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Bringing bridges, subways to life

Local artists and government landscape architects have breathed new life into flyovers and subways in the city, tapping into characteristics of various communities.   The beautification works have also led to job creations, easing the pressure on the labour market due to the COVID-19 pandemic.   The subways close to Tung Chung Swimming Pool have been given a facelift since June, showcasing the beautiful and unique scenery of Lantau Island, such as Ngong Ping 360, the Big Buddha, Tung Chung Fort, Sunset Peak and Lantau Peak.   The exquisite creations belong to a group of artists who were born after 1990. They blanketed the subways with the island’s spectacular landscape. Rita Lau is one of them.   “I am a Tung Chung resident. So I know other Tung Chung residents, and their feelings and feedback,” Ms Lau said.   Local flair   The decoration not only promotes the beauty of Lantau, but also upgrades different parts of the subways with different colour schemes and images.   “W

Tests in restricted areas end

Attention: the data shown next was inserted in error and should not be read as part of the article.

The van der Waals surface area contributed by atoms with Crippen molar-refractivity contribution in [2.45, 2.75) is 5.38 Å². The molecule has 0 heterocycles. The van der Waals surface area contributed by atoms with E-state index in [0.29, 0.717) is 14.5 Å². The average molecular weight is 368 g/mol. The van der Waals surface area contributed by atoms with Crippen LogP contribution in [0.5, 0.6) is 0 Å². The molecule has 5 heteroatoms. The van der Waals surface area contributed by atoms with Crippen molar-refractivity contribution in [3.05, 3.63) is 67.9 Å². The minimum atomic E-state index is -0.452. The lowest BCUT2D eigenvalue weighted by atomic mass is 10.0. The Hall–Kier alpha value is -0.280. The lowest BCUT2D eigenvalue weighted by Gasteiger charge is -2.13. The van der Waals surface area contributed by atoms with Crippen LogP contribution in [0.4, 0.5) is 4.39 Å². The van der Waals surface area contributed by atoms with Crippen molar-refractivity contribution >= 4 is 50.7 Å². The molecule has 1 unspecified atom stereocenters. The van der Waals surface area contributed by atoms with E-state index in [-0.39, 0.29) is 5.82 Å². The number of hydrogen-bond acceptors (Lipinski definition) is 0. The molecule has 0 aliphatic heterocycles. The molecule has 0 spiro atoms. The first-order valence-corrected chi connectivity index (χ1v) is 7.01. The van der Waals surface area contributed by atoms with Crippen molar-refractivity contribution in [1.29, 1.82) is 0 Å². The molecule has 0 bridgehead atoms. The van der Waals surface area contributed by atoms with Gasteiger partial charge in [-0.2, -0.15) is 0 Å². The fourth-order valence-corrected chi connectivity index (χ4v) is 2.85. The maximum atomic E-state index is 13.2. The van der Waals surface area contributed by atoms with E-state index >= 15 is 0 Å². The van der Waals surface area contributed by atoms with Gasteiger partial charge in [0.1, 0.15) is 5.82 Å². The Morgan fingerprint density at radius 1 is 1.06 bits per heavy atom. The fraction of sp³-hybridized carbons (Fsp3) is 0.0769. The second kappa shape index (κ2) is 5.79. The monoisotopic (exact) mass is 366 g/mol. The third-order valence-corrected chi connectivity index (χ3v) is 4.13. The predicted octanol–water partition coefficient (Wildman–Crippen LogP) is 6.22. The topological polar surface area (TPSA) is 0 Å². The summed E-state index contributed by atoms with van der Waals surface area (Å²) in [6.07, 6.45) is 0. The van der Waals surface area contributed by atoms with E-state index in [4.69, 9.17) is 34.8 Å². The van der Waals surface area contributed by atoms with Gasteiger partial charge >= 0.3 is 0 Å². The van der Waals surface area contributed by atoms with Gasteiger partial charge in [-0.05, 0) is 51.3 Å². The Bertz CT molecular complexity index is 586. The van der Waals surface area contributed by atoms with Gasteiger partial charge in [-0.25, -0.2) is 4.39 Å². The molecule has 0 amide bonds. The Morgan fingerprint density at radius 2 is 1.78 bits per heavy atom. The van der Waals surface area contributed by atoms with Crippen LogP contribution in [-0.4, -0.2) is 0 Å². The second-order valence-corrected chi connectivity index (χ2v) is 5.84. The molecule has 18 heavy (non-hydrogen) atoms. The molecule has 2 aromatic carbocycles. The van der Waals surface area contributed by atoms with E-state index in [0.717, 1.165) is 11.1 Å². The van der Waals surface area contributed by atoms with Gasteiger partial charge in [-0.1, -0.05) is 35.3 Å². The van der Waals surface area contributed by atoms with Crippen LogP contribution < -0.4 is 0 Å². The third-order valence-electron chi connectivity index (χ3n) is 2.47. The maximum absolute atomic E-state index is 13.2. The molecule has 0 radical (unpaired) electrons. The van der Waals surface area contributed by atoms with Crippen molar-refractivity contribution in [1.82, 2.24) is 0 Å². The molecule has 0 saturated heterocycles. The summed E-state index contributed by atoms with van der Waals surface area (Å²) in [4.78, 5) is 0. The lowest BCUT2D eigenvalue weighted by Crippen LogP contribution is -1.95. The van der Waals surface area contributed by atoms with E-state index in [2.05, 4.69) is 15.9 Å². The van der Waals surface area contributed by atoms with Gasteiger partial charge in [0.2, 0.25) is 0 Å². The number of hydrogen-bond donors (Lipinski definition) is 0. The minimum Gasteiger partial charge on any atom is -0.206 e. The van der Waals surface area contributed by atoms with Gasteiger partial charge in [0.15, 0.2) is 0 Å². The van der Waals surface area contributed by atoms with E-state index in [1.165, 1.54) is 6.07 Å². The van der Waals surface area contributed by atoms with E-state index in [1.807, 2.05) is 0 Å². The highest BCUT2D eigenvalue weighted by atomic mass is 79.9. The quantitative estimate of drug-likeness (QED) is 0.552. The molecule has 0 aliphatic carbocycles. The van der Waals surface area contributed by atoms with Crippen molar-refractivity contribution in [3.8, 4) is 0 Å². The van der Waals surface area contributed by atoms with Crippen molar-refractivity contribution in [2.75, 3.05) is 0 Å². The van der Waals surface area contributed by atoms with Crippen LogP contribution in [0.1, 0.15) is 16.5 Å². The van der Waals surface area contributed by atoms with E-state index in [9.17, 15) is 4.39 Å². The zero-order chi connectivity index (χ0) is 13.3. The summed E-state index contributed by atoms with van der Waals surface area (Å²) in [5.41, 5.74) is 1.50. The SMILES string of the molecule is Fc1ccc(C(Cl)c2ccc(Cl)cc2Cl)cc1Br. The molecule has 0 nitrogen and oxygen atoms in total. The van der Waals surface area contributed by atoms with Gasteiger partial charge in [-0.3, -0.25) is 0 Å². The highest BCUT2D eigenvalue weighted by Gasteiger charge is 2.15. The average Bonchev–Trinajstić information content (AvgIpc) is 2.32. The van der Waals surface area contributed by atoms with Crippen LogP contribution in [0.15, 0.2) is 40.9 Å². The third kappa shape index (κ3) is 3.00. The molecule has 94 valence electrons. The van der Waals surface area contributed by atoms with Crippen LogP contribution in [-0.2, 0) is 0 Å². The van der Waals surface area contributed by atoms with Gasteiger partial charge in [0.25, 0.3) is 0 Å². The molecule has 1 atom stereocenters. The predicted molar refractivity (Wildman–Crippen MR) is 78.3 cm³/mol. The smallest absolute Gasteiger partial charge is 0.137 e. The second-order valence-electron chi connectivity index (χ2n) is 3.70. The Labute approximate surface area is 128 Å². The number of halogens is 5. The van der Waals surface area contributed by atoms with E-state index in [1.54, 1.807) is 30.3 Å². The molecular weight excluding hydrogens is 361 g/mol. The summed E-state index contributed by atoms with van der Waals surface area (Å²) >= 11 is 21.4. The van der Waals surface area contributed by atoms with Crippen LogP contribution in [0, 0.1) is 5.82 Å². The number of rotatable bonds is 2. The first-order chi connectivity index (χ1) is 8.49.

The Government announced that the compulsory testing exercises and enforcement operations for the restricted areas in Yau Ma Tei and Mong Kok finished today.   One preliminary positive case was found in the Yau Ma Tei restricted area and the Centre for Health Protection will arrange follow-up action.   While no new confirmed cases were found in Mong Kok, three relevant close contacts there have been transferred to quarantine centres.   After the compulsory testing exercises, people in the restricted areas who can present SMS notifications with negative test results or are wearing wristbands as proof of having undergone testing can leave the areas.   The Government exercised the power under the Prevention & Control of Disease (Compulsory Testing for Certain Persons) Regulation on February 4 to make restriction-testing declarations, requiring people within the two restricted areas to stay in their premises and undergo compulsory testing.   They had to stay in their homes until all people in the areas were tested and the results were mostly ascertained.   Additionally, the Government issued compulsory testing notices to those who had been at these buildings for more than two hours from January 22 to February 4 to undergo compulsory testing before February 6 even if they were not in the restricted areas when the declaration took effect.   It set up temporary specimen collection stations at the restricted areas and requested people subject to mandatory testing to have their combined nasal and throat swab samples collected for COVID-19 testing.   Around 2,160 residents in the Yau Ma Tei restricted area and more than 70 in Mong Kok were tested.   Enforcement actions were carried out immediately after the compulsory testing exercises to verify that all people in the restricted areas were tested.   Ninty-nine people in the Yau Ma Tei restricted area who did not undergo mandatory testing were each issued a fixed $5,000 penalty and a compulsory testing order.   Meanwhile, the Government assigned staff to visit around 1,232 households in the two restricted areas, of which 247 did not answer the door. Some of them are possibly vacant units.   Those who did not answer the door are urged to contact the Government to arrange testing as soon as possible.
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